Author + information
- Received May 4, 1987
- Revision received September 30, 1987
- Accepted October 14, 1987
- Published online March 1, 1988.
- Peter H Stone, MD, FACC∗,a,b,
- Daniel S Raabe, MD, FACCa,b,
- Allan S Jaffe, Md, FACCa,b,
- Nancy Gustafson, MSa,b,
- James E Muller, MD, FACCa,b,
- Zoltan G Turi, MD, FACCa,b,
- John D Rutherford, MD, FACCa,b,
- W.Kenneth Poole, PhDa,b,
- Eugene Passamani, MD, FACCa,b,
- James T Willerson, MD, FACCa,b,
- Burton E Sobel, MD, FACCa,b,
- Thomas Robertson, MD, FACCa,b,
- Eugene Braunwald, MD, FACCa,b,
- Milis Groupa,b,∗
- ↵∗Address for reprints: Peter H. Stone, MD, Harvard Medical School, 164 Longwood Avenue, Boston, Massachusetts 02115.
To determine the relative prognostic significance of location (anterior or inferior) and type (Q wave or non-Q wave) of infarction, the hospital course and follow-up outcome (mean duration 30.8 months) of 471 patients with a first infarction were analyzed. Analyses were performed grouping the patients according to infarct location (anterior, n = 253; inferior, n = 218), infarct type (Q wave, n = 323; non-Q wave, n = 148), and both location andtype (inferior non-Q wave, n = 85; inferior Q wave, n = 133; anterior non-Q wave, n = 63; and anterior Q wave, n = 190).
Patients with anterior infarction had a substantially worse in-hospital and follow-up clinical course compared with those with interior infarction, evidenced by a larger infarct size (21.2 versus 14.9 g Eq/m2creatine kinase, MB fraction [MB CK], p < 0.001), lower admission left ventricular ejection fraction (38.1 versus 55.3%, p < 0.001) and higher incidence of heart failure (40.7 versus 14.7%, p < 0.001), serious ventricular ectopic activity (70.2 versus 58.9%, p < 0.05), in-hospital death (11.9 versus 2.8%, p < 0.001) and total cumulative cardiac mortality (27 versus 11%, p < 0.001). Patients with Q wave infarction similarly experienced a worse in-hospital course compared with patients with non-Q wave infarction, evidenced by a larger infarct size (20.7 versus 12.7 MB CK g Eq/m2, p < 0.001), lower admission left ventricular ejection fraction (43.7 versus 50.6%, p < 0.001), and a hight, incidence of heart failure (31.9 versus 21.6%, p < 0.05) and in-hospital death (9.3 versus 4.1% p < 0.05). However, there was no increased rate of reinfarction or mortality in hospital survivors with non-Q wave infarction compared with those with Q wave infarction, and total cardiac mortality was similar (16 versus 21%, p = NS).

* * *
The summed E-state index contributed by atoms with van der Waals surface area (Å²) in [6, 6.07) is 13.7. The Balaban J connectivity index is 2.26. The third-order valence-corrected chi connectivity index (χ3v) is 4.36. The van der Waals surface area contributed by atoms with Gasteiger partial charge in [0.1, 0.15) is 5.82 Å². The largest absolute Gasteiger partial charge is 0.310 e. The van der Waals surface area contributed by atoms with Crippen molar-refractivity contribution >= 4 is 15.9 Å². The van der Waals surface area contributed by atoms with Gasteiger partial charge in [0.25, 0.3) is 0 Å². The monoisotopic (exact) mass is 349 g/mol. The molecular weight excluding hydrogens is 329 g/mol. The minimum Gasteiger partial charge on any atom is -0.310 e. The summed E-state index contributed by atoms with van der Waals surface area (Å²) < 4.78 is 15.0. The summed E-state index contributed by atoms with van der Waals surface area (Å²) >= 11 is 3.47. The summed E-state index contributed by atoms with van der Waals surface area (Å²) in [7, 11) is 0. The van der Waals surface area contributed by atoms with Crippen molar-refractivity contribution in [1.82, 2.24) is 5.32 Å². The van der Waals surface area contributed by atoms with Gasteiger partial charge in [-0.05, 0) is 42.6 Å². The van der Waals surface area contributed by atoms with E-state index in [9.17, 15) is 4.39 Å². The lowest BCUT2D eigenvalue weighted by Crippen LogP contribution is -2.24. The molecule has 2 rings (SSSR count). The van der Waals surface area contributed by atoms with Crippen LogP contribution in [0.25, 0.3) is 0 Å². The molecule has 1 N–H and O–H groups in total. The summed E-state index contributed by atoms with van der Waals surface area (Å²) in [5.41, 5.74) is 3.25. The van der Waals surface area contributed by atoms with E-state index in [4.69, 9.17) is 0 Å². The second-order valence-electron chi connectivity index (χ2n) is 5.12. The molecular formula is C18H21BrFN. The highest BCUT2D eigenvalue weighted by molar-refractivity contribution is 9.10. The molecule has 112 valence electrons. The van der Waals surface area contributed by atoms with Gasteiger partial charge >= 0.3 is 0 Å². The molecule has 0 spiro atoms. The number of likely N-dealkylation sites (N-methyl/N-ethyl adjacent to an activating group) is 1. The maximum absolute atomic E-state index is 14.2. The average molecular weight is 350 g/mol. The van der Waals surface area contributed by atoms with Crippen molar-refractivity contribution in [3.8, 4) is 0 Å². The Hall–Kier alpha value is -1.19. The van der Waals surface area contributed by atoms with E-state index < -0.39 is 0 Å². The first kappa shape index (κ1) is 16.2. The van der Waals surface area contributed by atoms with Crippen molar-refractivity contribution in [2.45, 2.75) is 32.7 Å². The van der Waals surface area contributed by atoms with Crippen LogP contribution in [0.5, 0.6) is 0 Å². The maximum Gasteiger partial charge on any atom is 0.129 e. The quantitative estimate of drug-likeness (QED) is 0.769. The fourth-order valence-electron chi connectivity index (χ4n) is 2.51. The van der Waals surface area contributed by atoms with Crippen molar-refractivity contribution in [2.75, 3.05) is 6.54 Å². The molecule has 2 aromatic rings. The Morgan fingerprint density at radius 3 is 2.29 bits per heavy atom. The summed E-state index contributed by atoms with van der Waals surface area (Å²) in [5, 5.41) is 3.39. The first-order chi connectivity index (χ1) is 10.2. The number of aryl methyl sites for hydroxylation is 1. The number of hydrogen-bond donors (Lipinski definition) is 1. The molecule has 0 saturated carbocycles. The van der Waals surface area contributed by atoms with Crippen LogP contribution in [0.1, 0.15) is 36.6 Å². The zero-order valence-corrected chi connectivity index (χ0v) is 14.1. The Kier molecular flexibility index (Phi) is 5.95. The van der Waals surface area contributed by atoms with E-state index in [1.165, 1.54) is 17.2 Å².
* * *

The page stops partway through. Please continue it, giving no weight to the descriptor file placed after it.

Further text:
To evaluate the role of infarct location and type independent of infarct size, patients were grouped according to quartile of infarct size, and outcome was reanalyzed within each group. Patients with anterior infarction demonstrated a lower left ventricular ejection fraction on admission and after 10 days than did patients with inferior infarction, even after adjustment for infarct size, as well as a higher incidence of congestive heart failure and cumulative cardiac mortality. When patients were evaluated on the basis of both location andtype of infarction, those with anterior infarction exhibited a worse hospital course and cumulative cardiac mortality than did those with inferior infarction, whether the infarction was non-Q wave or Q wave in type. Life-table analysis of cardiac mortality using the Cox proportional hazards regression model demonstrated that location, but not type, of infarction exerted an independent prognostic effect.
Thus, patients with anterior infarction experience a more complicated hospital and follow-up course than do patients with inferior infarction despite adjustment for infarct size and regardless of type of infarction (Q wave or non-Q wave). The disparity between outcomes in patients with anterior as opposed to inferior infarction may be due to coexistent right ventricular infarction in patients with inferior infarction, resulting in less left ventricular impairment relative to the total MB CK released, as well as to differences in topographic responses to infarction between the two sites.
↵∗ Cooperating institutions of the Multicenter Investigation of the Limitation of Infarct Size (MILIS).
☆ This study was based on research performed by the Multicenter Investigation of the Limitation of Infarct Size (MILIS) Group pursuant to contracts NO1-HV-7-2940, 7-2941, 7-2942 and 7-2979 with the National Heart, Lung, and Blood Institute. National Institutes of Health. United States Department of Health and Human Services, Bethesda, Maryland.
☆☆ A list of contributing investigators and participating centers in the MILIS study appears in the Appendix.
- Received May 4, 1987.
- Revision received September 30, 1987.
- Accepted October 14, 1987.